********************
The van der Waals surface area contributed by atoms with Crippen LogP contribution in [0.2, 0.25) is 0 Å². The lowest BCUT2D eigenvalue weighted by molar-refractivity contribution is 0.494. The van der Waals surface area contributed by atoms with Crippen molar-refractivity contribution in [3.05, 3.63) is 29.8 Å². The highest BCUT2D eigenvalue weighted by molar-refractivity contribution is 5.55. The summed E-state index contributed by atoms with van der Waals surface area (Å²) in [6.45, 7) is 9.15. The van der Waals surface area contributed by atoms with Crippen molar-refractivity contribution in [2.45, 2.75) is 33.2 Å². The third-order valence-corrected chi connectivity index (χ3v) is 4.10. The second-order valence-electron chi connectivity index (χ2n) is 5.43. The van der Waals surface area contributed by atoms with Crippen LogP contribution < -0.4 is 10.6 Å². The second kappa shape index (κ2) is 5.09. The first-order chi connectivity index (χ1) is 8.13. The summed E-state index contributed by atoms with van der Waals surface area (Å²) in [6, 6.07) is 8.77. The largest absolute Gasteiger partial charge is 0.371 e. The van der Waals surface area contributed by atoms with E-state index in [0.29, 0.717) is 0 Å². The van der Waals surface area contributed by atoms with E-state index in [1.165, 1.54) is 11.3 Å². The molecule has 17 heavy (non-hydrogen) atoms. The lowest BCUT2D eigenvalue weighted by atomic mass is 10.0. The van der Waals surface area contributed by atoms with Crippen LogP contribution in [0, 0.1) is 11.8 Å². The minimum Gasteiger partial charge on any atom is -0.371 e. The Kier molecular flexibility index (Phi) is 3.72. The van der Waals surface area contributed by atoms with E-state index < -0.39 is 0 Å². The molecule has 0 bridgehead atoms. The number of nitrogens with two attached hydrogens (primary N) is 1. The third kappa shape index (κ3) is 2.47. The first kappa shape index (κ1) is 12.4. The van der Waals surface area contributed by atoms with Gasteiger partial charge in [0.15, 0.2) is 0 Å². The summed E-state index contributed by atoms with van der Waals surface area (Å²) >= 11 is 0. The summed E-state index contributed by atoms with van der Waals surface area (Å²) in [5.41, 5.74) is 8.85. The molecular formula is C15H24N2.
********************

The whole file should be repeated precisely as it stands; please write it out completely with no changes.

The van der Waals surface area contributed by atoms with Crippen LogP contribution in [0.2, 0.25) is 0 Å². The lowest BCUT2D eigenvalue weighted by molar-refractivity contribution is 0.494. The van der Waals surface area contributed by atoms with Crippen molar-refractivity contribution in [3.05, 3.63) is 29.8 Å². The highest BCUT2D eigenvalue weighted by molar-refractivity contribution is 5.55. The summed E-state index contributed by atoms with van der Waals surface area (Å²) in [6.45, 7) is 9.15. The van der Waals surface area contributed by atoms with Crippen molar-refractivity contribution in [2.45, 2.75) is 33.2 Å². The third-order valence-corrected chi connectivity index (χ3v) is 4.10. The second-order valence-electron chi connectivity index (χ2n) is 5.43. The van der Waals surface area contributed by atoms with Crippen LogP contribution < -0.4 is 10.6 Å². The second kappa shape index (κ2) is 5.09. The first-order chi connectivity index (χ1) is 8.13. The summed E-state index contributed by atoms with van der Waals surface area (Å²) in [6, 6.07) is 8.77. The largest absolute Gasteiger partial charge is 0.371 e. The van der Waals surface area contributed by atoms with E-state index in [0.29, 0.717) is 0 Å². The van der Waals surface area contributed by atoms with E-state index in [1.165, 1.54) is 11.3 Å². The molecule has 17 heavy (non-hydrogen) atoms. The lowest BCUT2D eigenvalue weighted by atomic mass is 10.0. The van der Waals surface area contributed by atoms with Crippen LogP contribution in [0, 0.1) is 11.8 Å². The minimum Gasteiger partial charge on any atom is -0.371 e. The Kier molecular flexibility index (Phi) is 3.72. The van der Waals surface area contributed by atoms with E-state index < -0.39 is 0 Å². The molecule has 0 bridgehead atoms. The number of nitrogens with two attached hydrogens (primary N) is 1. The third kappa shape index (κ3) is 2.47. The first kappa shape index (κ1) is 12.4. The van der Waals surface area contributed by atoms with Gasteiger partial charge in [0.15, 0.2) is 0 Å². The summed E-state index contributed by atoms with van der Waals surface area (Å²) >= 11 is 0. The summed E-state index contributed by atoms with van der Waals surface area (Å²) in [5.41, 5.74) is 8.85. The molecular formula is C15H24N2.